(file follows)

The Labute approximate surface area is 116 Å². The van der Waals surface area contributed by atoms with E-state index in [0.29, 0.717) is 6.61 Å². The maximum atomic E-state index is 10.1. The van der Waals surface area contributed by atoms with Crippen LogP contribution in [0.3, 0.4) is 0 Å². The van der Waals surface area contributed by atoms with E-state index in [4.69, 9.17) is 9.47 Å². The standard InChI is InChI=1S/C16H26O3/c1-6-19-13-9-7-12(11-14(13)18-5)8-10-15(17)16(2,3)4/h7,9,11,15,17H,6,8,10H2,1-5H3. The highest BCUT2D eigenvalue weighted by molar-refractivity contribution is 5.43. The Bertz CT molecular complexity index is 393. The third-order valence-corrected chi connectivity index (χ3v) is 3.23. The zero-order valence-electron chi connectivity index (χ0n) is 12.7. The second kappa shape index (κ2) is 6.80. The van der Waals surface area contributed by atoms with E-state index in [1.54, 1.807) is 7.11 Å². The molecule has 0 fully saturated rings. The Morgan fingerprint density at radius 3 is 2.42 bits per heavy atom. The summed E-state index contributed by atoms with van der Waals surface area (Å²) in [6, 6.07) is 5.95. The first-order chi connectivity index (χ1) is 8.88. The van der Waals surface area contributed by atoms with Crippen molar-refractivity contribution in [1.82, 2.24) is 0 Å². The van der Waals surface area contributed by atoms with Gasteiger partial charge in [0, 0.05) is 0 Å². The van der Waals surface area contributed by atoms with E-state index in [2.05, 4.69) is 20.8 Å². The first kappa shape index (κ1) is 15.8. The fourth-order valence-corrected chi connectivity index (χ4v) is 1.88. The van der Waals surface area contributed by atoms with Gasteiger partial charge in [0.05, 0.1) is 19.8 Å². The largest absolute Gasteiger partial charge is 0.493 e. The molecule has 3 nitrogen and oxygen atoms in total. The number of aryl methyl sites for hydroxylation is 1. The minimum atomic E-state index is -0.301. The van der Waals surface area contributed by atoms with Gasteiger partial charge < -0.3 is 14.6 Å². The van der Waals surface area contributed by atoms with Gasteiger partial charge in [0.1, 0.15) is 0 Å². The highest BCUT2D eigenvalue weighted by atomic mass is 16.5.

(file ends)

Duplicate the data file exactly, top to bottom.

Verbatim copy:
The Labute approximate surface area is 116 Å². The van der Waals surface area contributed by atoms with E-state index in [0.29, 0.717) is 6.61 Å². The maximum atomic E-state index is 10.1. The van der Waals surface area contributed by atoms with Crippen LogP contribution in [0.3, 0.4) is 0 Å². The van der Waals surface area contributed by atoms with E-state index in [4.69, 9.17) is 9.47 Å². The standard InChI is InChI=1S/C16H26O3/c1-6-19-13-9-7-12(11-14(13)18-5)8-10-15(17)16(2,3)4/h7,9,11,15,17H,6,8,10H2,1-5H3. The highest BCUT2D eigenvalue weighted by molar-refractivity contribution is 5.43. The Bertz CT molecular complexity index is 393. The third-order valence-corrected chi connectivity index (χ3v) is 3.23. The zero-order valence-electron chi connectivity index (χ0n) is 12.7. The second kappa shape index (κ2) is 6.80. The van der Waals surface area contributed by atoms with E-state index in [1.54, 1.807) is 7.11 Å². The molecule has 0 fully saturated rings. The Morgan fingerprint density at radius 3 is 2.42 bits per heavy atom. The summed E-state index contributed by atoms with van der Waals surface area (Å²) in [6, 6.07) is 5.95. The first-order chi connectivity index (χ1) is 8.88. The van der Waals surface area contributed by atoms with Crippen molar-refractivity contribution in [1.82, 2.24) is 0 Å². The van der Waals surface area contributed by atoms with Gasteiger partial charge in [0, 0.05) is 0 Å². The van der Waals surface area contributed by atoms with E-state index in [2.05, 4.69) is 20.8 Å². The first kappa shape index (κ1) is 15.8. The fourth-order valence-corrected chi connectivity index (χ4v) is 1.88. The van der Waals surface area contributed by atoms with Gasteiger partial charge in [0.05, 0.1) is 19.8 Å². The largest absolute Gasteiger partial charge is 0.493 e. The molecule has 3 nitrogen and oxygen atoms in total. The number of aryl methyl sites for hydroxylation is 1. The minimum atomic E-state index is -0.301. The van der Waals surface area contributed by atoms with Gasteiger partial charge < -0.3 is 14.6 Å². The van der Waals surface area contributed by atoms with Gasteiger partial charge in [0.1, 0.15) is 0 Å². The highest BCUT2D eigenvalue weighted by atomic mass is 16.5.